“Is this not Cambria’s best Christmas gift ever?” Christine Heinrichs asked rhetorically, soon after the town’s 5,800-square-foot library building opened to the public for the first time on Thursday.
Heinrichs seemed to speak for the several dozen people who arrived during the library’s first hour of business at 1043 Main St., about a block away from the 2,331-square-foot older facility at 900 Main St. where patrons had checked out books since 1981.
The new library is across from the Veterans Memorial Building, and the combination provides a true community center area, supporters said.
The first-hour patrons at the new library ranged in age from 6 to late 80s. Among them were students, writers, business people, farmers, researchers, a county supervisor and quite a few seniors. All appeared to be quietly exultant about the new building — after all, quiet is supposed to be pro forma in a library.
Staff had expected opening day would be busy. A monthlong closure of the previous facility delayed due dates for most books checked out in November.
Working toward a bigger facility has been an intense community effort for a couple of decades.
Expenses for any new library are split 50-50 between the county and community members. The Friends of the Cambria Library nonprofit has worked tirelessly, hosting dinners and other events, selling thousands of used books, sponsoring “treasure” sales and using other customary and innovative fundraising methods to provide their half of the approximately $4 million cost for Cambria’s new facility.
The new library has 14 book “stacks” or sets of shelves, row after row of digital media, plus a couple of displays of “Express books” provided by the Friends group (newer, popular books that are loaned out for shorter periods). Lower shelves on many of the book stacks are angled, to make it easier to read titles and remove books. There’s elbow room between the stacks, and six public computer stations are available for research and other uses.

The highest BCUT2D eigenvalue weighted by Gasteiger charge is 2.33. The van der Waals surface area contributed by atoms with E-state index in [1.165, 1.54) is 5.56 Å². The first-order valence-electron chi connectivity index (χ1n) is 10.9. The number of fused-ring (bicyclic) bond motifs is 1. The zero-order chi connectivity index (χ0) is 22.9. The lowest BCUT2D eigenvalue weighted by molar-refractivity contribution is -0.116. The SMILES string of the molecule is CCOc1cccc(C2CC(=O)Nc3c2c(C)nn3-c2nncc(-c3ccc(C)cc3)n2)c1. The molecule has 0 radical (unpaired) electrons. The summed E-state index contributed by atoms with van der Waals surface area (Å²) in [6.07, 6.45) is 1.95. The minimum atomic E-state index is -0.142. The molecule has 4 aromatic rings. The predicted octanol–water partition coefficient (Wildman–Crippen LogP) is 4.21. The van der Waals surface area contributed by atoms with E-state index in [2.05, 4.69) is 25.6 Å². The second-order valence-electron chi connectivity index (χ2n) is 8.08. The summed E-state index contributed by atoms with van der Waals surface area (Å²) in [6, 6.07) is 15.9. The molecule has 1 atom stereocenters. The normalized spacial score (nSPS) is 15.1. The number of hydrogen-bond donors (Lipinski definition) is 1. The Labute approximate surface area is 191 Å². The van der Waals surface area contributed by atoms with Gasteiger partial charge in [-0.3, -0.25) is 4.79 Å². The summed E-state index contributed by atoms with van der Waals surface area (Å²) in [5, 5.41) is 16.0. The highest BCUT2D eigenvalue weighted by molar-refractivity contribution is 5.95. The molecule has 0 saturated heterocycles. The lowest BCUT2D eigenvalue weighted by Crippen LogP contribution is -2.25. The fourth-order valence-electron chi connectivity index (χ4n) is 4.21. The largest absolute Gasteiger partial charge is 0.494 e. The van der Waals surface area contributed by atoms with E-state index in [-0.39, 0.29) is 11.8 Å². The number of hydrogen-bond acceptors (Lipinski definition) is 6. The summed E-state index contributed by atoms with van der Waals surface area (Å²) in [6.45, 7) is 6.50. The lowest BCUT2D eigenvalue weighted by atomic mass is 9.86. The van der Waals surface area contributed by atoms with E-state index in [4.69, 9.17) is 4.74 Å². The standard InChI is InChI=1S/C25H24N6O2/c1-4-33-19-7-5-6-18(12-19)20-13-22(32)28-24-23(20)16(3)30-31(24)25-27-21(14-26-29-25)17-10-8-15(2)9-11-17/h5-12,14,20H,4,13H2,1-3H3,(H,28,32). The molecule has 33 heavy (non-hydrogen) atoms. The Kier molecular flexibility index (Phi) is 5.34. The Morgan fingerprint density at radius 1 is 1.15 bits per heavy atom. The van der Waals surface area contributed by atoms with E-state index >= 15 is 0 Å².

Large areas are dedicated to books for children, teens and Spanish-speaking readers, plus a Friends room from which donated books and other materials can be sold.
The new building has more creature comforts, too. Wrap-around windows brighten most of three sides of the structure, and soft, warm light streams in through diffusing solar tubes and from what the county’s Library Director Chris Barnickel called “cutting-edge LED lighting.”
Thursday’s was a “soft opening,” Cambria Librarian Joen Kommer said. “It’s a work in progress,” with tasks remaining to be done and dreams yet to be realized.
But it’s already a huge improvement, said the first patrons.
Sherry Andrews did a little happy dance as she passed by the check-out desk. “Oh, my God!” she said. “This is so beautiful!”
Bonnie Spencer called it a “momentous occasion. This is absolutely stunning. Wow! It’s almost putting tears in my eyes.” As she wandered, she said the new building was so much larger that “you almost need a map!”
Emily Reed, 6, said she and her sister Elizabeth Reed, 8, came that day to “see different books, look around and see what’s here.”
“We’re so excited,” said their mom, Mindy Reed. “I was told by the girls that we had to be here the day it opened.”
Supervisor Bruce Gibson called the opening “fantastic, too sweet, too good.” He had championed the new library and came to enjoy the result, check out some DVDs and accompany his octogenarian parents, Jack and Jane Gibson. They promptly applied for the library cards they’ve never had. “We’re farmers,” Jack said. “We’ve been too busy raising avocados.”
The Cambria branch is one of the county’s most heavily used libraries per capita with 4,000 cardholders checking out 10,000 items per month. Established in 1921 in the first of several other locations, the library has survived for the past three decades in increasingly cramped quarters with limited parking space.
If you go
The Friends of the Cambria Library nonprofit has scheduled a community celebration at the town’s new library, 1043 Main St., starting at 5:30 p.m. Wednesday, Jan. 29.